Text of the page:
Forum for Science, Industry and Business

Sponsored by:     3M 
Search our Site:

 

‘Tipping points’ could come this century

05.02.2008
A number of key components of the earth’s climate system could pass their ‘tipping point’ this century, according to new research led by a scientist at the University of East Anglia.

Published today by the prestigious international journal Proceedings of the National Academy of Science (PNAS), the researchers have coined a new term, ‘tipping elements’, to describe those components of the climate system that are at risk of passing a tipping point.

The term ‘tipping point’ is used to describe a critical threshold at which a small change in human activity can have large, long-term consequences for the Earth’s climate system.

In this new research, lead author Prof Tim Lenton of the University of East Anglia (UEA) and colleagues at the Postdam Institute of Climate Impact Research (PIK), Carnegie Mellon University, Newcastle University and Oxford University have drawn up a shortlist of nine tipping elements relevant to current policy-making and calculated where their tipping points could lie. All of them could be tipped within the next 100 years.

The nine tipping elements and the time it will take them to undergo a major transition are:

•Melting of Arctic sea-ice (approx 10 years)
•Decay of the Greenland ice sheet (more than 300 years)
•Collapse of the West Antarctic ice sheet (more than 300 years)
•Collapse of the Atlantic thermohaline circulation (approx 100 years)
•Increase in the El Nino Southern Oscillation (approx 100 years)
•Collapse of the Indian summer monsoon (approx 1 year)
•Greening of the Sahara/Sahel and disruption of the West African monsoon (approx 10 years)
•Dieback of the Amazon rainforest (approx 50 years)
•Dieback of the Boreal Forest (approx 50 years)
The paper also demonstrates how, in principle, early warning systems could be established using real-time monitoring and modelling to detect the proximity of certain tipping points.

“Society must not be lulled into a false sense of security by smooth projections of global change,” said Prof Lenton.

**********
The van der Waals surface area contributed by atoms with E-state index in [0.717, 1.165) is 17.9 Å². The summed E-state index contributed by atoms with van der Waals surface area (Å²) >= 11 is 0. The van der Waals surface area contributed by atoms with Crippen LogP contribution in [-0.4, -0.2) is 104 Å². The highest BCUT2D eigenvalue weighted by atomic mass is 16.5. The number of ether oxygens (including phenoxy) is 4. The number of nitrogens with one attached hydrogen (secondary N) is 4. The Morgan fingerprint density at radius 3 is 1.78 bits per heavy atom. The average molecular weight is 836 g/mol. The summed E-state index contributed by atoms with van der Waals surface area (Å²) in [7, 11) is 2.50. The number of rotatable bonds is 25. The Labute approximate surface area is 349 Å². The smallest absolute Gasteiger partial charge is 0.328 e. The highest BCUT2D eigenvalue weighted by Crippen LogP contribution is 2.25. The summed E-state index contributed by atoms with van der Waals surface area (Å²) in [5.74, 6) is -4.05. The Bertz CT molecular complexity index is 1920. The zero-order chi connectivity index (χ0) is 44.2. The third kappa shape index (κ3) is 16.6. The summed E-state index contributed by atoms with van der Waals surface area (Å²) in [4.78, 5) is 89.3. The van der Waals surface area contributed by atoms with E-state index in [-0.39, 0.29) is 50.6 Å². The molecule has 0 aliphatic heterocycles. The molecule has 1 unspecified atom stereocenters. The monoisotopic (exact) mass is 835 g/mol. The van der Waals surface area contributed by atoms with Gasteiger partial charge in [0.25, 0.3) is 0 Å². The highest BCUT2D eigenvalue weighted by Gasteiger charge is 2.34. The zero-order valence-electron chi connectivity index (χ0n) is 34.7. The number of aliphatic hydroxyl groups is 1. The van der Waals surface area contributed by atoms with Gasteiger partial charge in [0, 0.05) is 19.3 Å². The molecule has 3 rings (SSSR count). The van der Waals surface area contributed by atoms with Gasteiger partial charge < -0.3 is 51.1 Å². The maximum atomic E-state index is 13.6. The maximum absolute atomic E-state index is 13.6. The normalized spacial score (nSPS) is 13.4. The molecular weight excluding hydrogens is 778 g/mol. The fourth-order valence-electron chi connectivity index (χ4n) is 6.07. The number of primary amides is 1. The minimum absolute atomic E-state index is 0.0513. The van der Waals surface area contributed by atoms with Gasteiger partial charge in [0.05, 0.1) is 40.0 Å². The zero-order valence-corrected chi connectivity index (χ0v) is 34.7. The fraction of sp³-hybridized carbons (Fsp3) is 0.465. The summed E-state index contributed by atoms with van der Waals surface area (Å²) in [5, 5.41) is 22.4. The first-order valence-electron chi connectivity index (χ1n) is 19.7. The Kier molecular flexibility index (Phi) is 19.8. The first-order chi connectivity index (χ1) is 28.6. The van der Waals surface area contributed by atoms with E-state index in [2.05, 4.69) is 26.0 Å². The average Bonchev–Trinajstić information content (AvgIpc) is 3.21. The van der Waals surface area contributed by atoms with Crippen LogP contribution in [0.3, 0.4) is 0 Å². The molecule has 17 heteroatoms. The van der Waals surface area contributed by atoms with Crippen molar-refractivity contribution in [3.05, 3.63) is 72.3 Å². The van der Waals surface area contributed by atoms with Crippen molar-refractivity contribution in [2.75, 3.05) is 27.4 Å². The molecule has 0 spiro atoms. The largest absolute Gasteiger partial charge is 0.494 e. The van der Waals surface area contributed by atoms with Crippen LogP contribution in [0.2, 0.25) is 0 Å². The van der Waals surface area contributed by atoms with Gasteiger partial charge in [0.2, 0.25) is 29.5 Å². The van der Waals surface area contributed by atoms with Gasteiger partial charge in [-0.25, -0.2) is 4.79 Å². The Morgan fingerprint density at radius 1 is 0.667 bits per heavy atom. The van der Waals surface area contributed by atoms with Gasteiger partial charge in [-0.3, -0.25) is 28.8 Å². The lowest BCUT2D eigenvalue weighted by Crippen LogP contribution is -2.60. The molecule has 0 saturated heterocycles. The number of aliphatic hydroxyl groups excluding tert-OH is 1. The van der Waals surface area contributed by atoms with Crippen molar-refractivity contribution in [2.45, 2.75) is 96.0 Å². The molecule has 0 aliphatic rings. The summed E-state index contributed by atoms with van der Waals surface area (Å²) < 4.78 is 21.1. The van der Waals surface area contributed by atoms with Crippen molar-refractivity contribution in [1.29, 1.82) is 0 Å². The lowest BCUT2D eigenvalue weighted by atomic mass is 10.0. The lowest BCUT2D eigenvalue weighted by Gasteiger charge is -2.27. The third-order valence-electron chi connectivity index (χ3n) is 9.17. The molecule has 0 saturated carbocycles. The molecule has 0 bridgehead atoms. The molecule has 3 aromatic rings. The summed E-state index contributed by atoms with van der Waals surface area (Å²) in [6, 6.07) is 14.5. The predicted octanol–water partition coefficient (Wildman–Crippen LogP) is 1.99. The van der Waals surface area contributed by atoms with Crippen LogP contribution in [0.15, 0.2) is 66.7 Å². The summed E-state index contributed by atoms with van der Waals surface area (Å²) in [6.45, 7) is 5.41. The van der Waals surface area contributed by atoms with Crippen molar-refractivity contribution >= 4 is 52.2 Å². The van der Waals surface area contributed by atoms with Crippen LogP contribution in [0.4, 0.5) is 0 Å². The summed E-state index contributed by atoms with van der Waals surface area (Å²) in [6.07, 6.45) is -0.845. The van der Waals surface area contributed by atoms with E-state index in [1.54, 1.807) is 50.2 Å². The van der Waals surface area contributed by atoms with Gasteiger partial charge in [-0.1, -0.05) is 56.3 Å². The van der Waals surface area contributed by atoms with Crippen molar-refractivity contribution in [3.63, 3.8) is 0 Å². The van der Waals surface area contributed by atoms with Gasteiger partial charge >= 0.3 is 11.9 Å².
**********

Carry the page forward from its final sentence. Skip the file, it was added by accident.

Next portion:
“Our findings suggest that a variety of tipping elements could reach their critical point within this century under human-induced climate change. The greatest threats are tipping of the Arctic sea-ice and the Greenland ice sheet, and at least five other elements could surprise us by exhibiting a nearby tipping point.”

‘Tipping elements in the Earth’s climate system’ by Tim Lenton (UEA and Tyndall Centre), Hermann Held (PIK), Elmar Kriegler (Carnegie Mellon University and PIK), Jim Hall (Newcastle University and Tyndall Centre), Wolfgang Lucht (PIK), Stefan Rahmstorf (PIK) and Hans Joachim Schellnhuber (PIK, Oxford University and Tyndall Centre) is published by PNAS in the week beginning Monday February 4.

The findings are based on a critical review of the literature, the results of a recent workshop held at the British Embassy in Berlin which brought together 36 international experts in the field, and an elicitation exercise involving a further 52 international experts.

Press Office | alfa
Further information:
http://www.uea.ac.uk

More articles from Earth Sciences:

nachricht Do ice cores help to unravel the clouds of climate history?
21.06.2019 | Leibniz Institute for Tropospheric Research (TROPOS)

nachricht News from the diamond nursery
21.06.2019 | Goethe-Universität Frankfurt am Main

All articles from Earth Sciences >>>

The most recent press releases about innovation >>>

Die letzten 5 Focus-News des innovations-reports im Überblick: